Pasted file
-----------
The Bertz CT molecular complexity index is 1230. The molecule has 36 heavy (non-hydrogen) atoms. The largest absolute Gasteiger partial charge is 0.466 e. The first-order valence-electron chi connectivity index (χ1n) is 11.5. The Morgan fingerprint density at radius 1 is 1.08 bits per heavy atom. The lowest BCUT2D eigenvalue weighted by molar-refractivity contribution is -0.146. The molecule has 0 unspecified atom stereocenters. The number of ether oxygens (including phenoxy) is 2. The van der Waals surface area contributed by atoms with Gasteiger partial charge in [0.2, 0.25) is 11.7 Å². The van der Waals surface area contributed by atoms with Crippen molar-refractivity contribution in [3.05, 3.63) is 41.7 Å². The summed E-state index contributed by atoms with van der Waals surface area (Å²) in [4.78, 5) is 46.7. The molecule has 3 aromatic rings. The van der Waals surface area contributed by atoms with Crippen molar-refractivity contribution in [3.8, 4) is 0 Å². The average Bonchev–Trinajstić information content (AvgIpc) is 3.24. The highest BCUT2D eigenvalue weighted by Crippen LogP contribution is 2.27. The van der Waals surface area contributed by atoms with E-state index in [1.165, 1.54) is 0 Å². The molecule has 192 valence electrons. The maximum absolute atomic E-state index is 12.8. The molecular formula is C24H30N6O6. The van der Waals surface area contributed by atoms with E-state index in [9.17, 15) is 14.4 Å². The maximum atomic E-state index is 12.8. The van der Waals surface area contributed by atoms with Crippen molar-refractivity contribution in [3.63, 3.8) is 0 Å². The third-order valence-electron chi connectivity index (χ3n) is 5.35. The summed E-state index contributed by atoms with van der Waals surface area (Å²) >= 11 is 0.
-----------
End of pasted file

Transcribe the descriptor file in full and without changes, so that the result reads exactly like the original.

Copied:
The Bertz CT molecular complexity index is 1230. The molecule has 36 heavy (non-hydrogen) atoms. The largest absolute Gasteiger partial charge is 0.466 e. The first-order valence-electron chi connectivity index (χ1n) is 11.5. The Morgan fingerprint density at radius 1 is 1.08 bits per heavy atom. The lowest BCUT2D eigenvalue weighted by molar-refractivity contribution is -0.146. The molecule has 0 unspecified atom stereocenters. The number of ether oxygens (including phenoxy) is 2. The van der Waals surface area contributed by atoms with Gasteiger partial charge in [0.2, 0.25) is 11.7 Å². The van der Waals surface area contributed by atoms with Crippen molar-refractivity contribution in [3.05, 3.63) is 41.7 Å². The summed E-state index contributed by atoms with van der Waals surface area (Å²) in [4.78, 5) is 46.7. The molecule has 3 aromatic rings. The van der Waals surface area contributed by atoms with Crippen molar-refractivity contribution in [3.8, 4) is 0 Å². The average Bonchev–Trinajstić information content (AvgIpc) is 3.24. The highest BCUT2D eigenvalue weighted by Crippen LogP contribution is 2.27. The van der Waals surface area contributed by atoms with E-state index in [1.165, 1.54) is 0 Å². The molecule has 192 valence electrons. The maximum absolute atomic E-state index is 12.8. The molecular formula is C24H30N6O6. The van der Waals surface area contributed by atoms with E-state index in [9.17, 15) is 14.4 Å². The maximum atomic E-state index is 12.8. The van der Waals surface area contributed by atoms with Crippen molar-refractivity contribution in [3.63, 3.8) is 0 Å². The third-order valence-electron chi connectivity index (χ3n) is 5.35. The summed E-state index contributed by atoms with van der Waals surface area (Å²) >= 11 is 0.